$2B TX Border Wall Bill Wins House Approval
At the end of last week, members of the Texas House were reported to have approved nearly $2 billion in additional funding for the construction of the Texas-Mexico border wall.
“There’s a crisis on our southern border with serious consequences extending throughout our state,” said Republican Rep. Greg Bonnen, who authored the legislation, also known as House Bill 9. “Texas must respond to the crisis that has been brought to our doorstep.”
The approval of funding, which was reached in a 81-38 vote, is slated to triple the state’s allocation for border security during the last biennium.
Texas-Mexico Barrier Background
While Gov. Greg Abbott has been the primary leader in pushing for the project’s funding and completion, others following the saga could say that the determination to complete the project has been ongoing since President Joe Biden announced that the project was paused following his inauguration.
In March, Republican Texas House Rep. Bryan Slaton presented new legislation regarding the relaunch of construction on the U.S.-Mexico border wall and other border security enhancement projects within the state.
The House Bill No. 2862 claims that it would create a fund to pay for the projects—including planning, designing, constructing and maintaining transportation and water infrastructure along the Texas portion of the border wall—and would allocate the earnings on the balance of the fund and reimbursement of related expenditures.
H.B. 2862 also intends to pay for technology and commercial vehicle inspection facilities along ports of entry and prohibits the clearing of indigenous plants, unless overridden by certain state or federal authorities.
According to the legislation, contractors incorporated in Texas or who maintain their headquarters or principal office within the state would be given priority in awarding contracts. In addition, the proposed bill stipulates that the governor of Texas would seek reimbursement from the federal government for amounts spent from border wall project funds.
However, if passed, reports indicate that the legislation could struggle with receiving those reimbursements. In May, Congressman Clay Higgins, a republican from Louisiana and ranking member of the House Homeland Security Subcommittee on Border Security, became the second lawmaker to introduce legislation for restarting construction of the border wall system.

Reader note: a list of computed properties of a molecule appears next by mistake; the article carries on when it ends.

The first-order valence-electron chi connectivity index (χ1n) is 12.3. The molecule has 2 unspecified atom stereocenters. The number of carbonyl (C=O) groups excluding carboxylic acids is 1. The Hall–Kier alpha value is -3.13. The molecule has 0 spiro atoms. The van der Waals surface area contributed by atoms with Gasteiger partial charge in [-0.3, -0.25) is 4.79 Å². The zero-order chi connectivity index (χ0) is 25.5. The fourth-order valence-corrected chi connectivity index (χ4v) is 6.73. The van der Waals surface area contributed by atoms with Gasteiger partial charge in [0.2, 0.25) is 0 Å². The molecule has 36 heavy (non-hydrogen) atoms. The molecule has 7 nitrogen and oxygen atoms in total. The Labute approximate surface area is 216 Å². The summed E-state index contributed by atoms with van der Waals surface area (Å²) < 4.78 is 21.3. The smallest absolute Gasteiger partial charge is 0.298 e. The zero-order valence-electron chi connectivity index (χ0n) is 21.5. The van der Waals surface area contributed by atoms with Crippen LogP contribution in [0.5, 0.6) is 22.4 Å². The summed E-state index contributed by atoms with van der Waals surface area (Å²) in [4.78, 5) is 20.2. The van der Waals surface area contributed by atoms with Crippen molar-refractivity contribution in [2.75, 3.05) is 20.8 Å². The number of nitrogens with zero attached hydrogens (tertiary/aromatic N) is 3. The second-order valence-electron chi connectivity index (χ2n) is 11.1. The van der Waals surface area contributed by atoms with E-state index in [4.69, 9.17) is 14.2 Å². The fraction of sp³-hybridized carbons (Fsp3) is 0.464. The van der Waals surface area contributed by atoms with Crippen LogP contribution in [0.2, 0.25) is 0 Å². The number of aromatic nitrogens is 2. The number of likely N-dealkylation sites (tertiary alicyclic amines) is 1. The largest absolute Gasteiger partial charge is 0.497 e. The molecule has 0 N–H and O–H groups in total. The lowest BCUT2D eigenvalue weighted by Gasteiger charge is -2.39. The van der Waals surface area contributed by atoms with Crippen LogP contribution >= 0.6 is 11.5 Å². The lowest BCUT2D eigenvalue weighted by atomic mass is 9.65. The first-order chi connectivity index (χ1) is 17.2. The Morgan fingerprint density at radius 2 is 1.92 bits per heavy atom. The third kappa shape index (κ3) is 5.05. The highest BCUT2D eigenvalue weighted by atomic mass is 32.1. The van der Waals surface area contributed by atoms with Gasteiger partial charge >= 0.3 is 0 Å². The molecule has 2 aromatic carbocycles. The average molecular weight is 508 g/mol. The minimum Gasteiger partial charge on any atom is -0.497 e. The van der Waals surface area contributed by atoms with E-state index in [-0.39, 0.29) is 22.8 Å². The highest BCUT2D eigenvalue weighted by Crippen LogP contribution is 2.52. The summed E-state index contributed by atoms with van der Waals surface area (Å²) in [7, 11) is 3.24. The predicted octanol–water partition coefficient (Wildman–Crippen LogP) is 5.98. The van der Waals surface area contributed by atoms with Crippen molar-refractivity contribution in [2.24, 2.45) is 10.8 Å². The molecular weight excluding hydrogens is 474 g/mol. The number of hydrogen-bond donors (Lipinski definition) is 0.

At the time of its introduction, the Finish the Wall Act reportedly had more than 60 cosponsors and is one of the House Republicans’ five pillars to address what they deem the Biden border crisis. According to a report by Bloomberg, in April, roughly 172,000 migrants were apprehended at the U.S.-Mexico border—more than the nation has seen in two decades.
Regardless, the plans for the wall haven’t come without backlash. In a statement to The Washington Post, Kate Huddleston, a staff attorney at the American Civil Liberties Union of Texas, said that Abbott’s plan “threatens to once again rip families apart at the border,” adding that the governor was “undermining the right to seek asylum by jailing those fleeing danger and punishing them for seeking refuge in the U.S.”
There was no mention if Mexico would be involved in the project with Texas.
Later that month, Abbott was joined by Lt. Gov. Dan Patrick and more than two dozen Texas lawmakers, in signing off on the authorization of several actions to address immigration—including the state-led border wall project—and aid overwhelmed border law enforcement.
With his $250 million down payment in place and plans in the works, Abbott also authorized state officials to begin the search for a program manager for the border wall, opened a donation portal for the project and called on landowners willing to volunteer their properties for construction. Additionally, Abbott sent a letter to Biden requesting that all land taken by the federal government for border wall construction under Trump be returned to landowners.